Physics of the Solid State

, Volume 54, Issue 8, pp 1663–1668 | Cite as

Ferroelectricity and pressure-induced phase transitions in HgTiO3

  • A. I. Lebedev
Phase Transitions


Using ab initio density functional theory, the ground state of mercury titanate is determined and phase transitions occurring in it at pressures P ≤ 210 kbar are analyzed. It is shown that the R3c structure experimentally observed in HgTiO3 is metastable at P = 0. The ground state structure at T = 0 varies according to the scheme \(R3c \to R\bar 3c \to Pbnm\) with increasing pressure in agreement with available experimental data. It is shown that the appearance of ferroelectricity in HgTiO3 at P = 0 is associated with an unstable soft mode. Some properties of crystals in the \(R\bar 3c\) phase are calculated, in particular, the band gap in the GW approximation (E g = 2.43 eV), which is in better agreement with experimental data than the value obtained in the LDA approximation (1.49 eV). An analysis of the thermodynamic stability explains why the synthesis of mercury titanate is possible only at high pressures.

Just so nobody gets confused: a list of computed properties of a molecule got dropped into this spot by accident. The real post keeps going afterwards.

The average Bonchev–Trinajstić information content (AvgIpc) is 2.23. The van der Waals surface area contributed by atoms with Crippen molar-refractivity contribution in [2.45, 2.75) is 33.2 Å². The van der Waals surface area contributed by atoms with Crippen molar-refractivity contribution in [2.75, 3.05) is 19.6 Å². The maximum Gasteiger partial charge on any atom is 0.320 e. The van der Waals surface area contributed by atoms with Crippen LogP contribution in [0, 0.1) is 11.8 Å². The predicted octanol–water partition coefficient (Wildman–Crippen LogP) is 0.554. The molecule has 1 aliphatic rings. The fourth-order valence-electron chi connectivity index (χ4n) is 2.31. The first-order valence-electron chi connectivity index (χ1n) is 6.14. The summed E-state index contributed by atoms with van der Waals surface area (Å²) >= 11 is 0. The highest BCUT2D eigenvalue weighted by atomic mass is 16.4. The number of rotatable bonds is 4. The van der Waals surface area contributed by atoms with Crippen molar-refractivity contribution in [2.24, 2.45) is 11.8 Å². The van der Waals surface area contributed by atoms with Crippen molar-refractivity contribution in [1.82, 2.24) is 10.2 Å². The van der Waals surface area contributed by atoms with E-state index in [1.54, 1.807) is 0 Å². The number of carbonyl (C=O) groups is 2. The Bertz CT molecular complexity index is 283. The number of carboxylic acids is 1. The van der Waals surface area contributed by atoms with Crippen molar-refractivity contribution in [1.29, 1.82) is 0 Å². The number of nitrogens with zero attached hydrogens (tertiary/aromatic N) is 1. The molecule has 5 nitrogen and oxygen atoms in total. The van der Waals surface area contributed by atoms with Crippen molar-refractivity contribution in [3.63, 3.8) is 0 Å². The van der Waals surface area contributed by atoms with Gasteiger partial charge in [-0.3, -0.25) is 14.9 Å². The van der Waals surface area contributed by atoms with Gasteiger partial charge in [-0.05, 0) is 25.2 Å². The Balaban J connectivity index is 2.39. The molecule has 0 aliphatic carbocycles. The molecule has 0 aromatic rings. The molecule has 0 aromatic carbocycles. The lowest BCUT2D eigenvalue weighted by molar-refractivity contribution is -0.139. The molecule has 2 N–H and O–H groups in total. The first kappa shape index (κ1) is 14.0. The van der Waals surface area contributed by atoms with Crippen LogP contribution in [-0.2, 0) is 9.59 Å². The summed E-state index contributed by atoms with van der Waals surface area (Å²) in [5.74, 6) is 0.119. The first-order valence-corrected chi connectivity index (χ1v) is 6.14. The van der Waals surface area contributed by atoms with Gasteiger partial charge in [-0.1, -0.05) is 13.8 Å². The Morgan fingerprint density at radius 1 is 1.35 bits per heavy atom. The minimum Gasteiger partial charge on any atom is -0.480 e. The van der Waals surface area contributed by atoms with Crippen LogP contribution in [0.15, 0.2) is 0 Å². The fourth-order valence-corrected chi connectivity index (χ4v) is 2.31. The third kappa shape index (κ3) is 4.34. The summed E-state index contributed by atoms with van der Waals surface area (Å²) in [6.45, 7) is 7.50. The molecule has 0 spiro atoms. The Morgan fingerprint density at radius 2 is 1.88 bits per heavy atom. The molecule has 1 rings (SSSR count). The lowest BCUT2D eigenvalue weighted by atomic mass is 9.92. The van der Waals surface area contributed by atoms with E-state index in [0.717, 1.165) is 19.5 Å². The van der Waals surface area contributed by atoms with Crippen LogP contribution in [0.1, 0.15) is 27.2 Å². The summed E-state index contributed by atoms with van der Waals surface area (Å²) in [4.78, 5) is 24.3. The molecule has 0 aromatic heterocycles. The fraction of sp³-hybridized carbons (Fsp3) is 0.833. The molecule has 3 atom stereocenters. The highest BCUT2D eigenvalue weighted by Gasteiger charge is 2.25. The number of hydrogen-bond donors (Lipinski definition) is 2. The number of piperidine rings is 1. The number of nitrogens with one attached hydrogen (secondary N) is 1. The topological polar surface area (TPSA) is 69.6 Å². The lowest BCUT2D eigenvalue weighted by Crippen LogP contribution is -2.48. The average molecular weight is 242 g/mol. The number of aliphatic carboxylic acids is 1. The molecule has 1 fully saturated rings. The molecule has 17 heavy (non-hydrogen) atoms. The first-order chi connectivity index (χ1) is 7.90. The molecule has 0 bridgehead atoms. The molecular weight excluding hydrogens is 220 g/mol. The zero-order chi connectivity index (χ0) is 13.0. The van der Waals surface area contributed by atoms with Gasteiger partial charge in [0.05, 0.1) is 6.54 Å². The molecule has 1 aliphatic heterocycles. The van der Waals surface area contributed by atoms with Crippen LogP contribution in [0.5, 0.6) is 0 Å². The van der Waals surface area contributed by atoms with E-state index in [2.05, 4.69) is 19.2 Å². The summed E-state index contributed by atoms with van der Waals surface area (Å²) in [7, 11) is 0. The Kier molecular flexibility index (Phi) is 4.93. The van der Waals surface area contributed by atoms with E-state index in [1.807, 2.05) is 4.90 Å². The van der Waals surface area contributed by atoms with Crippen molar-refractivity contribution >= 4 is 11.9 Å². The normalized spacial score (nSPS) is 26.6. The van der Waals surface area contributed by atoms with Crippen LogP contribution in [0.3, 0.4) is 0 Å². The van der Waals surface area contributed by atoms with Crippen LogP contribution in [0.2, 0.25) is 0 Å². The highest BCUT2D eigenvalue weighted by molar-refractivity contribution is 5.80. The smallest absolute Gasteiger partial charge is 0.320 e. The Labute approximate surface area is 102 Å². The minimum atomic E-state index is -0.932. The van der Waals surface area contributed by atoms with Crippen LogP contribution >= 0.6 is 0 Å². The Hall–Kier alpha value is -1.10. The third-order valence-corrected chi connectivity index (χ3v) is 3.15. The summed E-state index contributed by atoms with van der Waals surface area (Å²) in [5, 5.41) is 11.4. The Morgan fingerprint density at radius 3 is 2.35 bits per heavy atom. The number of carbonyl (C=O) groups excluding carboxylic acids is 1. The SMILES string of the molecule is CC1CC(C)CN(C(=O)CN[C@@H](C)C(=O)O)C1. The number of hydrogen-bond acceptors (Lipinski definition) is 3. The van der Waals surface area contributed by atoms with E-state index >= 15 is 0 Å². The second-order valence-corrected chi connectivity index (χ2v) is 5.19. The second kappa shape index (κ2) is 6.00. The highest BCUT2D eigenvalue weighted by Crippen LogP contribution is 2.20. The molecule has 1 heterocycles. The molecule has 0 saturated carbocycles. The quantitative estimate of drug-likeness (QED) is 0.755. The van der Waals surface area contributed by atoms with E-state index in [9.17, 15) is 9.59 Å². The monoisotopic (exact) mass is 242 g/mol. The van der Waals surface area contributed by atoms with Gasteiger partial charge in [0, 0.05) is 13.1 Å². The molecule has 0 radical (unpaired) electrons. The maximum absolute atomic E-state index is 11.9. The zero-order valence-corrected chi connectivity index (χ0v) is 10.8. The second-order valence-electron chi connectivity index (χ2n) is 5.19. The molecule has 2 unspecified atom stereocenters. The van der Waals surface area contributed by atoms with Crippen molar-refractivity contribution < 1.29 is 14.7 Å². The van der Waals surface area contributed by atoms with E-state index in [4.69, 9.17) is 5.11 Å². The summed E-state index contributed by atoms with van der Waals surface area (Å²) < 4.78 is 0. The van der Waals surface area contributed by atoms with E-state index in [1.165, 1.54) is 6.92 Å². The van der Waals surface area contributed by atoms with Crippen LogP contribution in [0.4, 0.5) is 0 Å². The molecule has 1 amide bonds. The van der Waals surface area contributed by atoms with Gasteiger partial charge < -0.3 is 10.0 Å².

Phonon Spectrum Ground State Structure Ferroelectric Phase Transition Interplane Distance Brillouin Zone Boundary 
These keywords were added by machine and not by the authors. This process is experimental and the keywords may be updated as the learning algorithm improves.


Unable to display preview. Download preview PDF.

Unable to display preview. Download preview PDF.


  1. 1.
    A. W. Sleight and C. T. Prewitt, J. Solid State Chem. 6, 509 (1973).ADSCrossRefGoogle Scholar
  2. 2.
    Y. J. Shan, Y. Inaguma, T. Nakamura, and L. J. Gauckler, Ferroelectrics 326, 117 (2005).CrossRefGoogle Scholar
  3. 3.
    Y. J. Shan, Y. Inaguma, H. Tetsuka, T. Nakamura, and L. J. Gauckler, Ferroelectrics 337, 71 (2006).CrossRefGoogle Scholar
  4. 4.
    H. S. Nabi, R. Pentcheva, and R. Ranjan, J. Phys.: Condens. Matter 22, 045504 (2010).ADSCrossRefGoogle Scholar
  5. 5.
    A. I. Lebedev, Phys. Solid State 51(2), 362 (2009).ADSCrossRefGoogle Scholar
  6. 6.
    A. M. Rappe, K. M. Rabe, E. Kaxiras, and L. D. Joannopoulos, Phys. Rev. B: Condens. Matter 41, 1227 (1990).ADSCrossRefGoogle Scholar
  7. 7.
    Springer Materials: The Landolt-Börnstein Database; URL
  8. 8.
    G. Onida, L. Reining, and A. Rubio, Rev. Mod. Phys. 74, 601 (2002).ADSCrossRefGoogle Scholar
  9. 9.
    N. L. Ross, J. Ko, and C. T. Prewitt, Phys. Chem. Miner. 16, 621 (1989).ADSGoogle Scholar
  10. 10.
    K. Leinenweber, W. Utsumi, Y. Tsuchida, T. Yagi, and K. Kurita, Phys. Chem. Miner. 18, 244 (1991).ADSCrossRefGoogle Scholar
  11. 11.
    H. Yusa, M. Akaogi, N. Sata, H. Kojitani, R. mamoto, and Y. Ohishi, Phys. Chem. Miner. 33, 217 (2006).ADSCrossRefGoogle Scholar
  12. 12.
    J. Li, X. Zhou, W. Zhu, J. Li, and F. Jing, J. Appl. Phys. 102, 083503 (2007).ADSCrossRefGoogle Scholar

Copyright information

© Pleiades Publishing, Ltd. 2012

Authors and Affiliations

  1. 1.Moscow State UniversityMoscowRussia

Personalised recommendations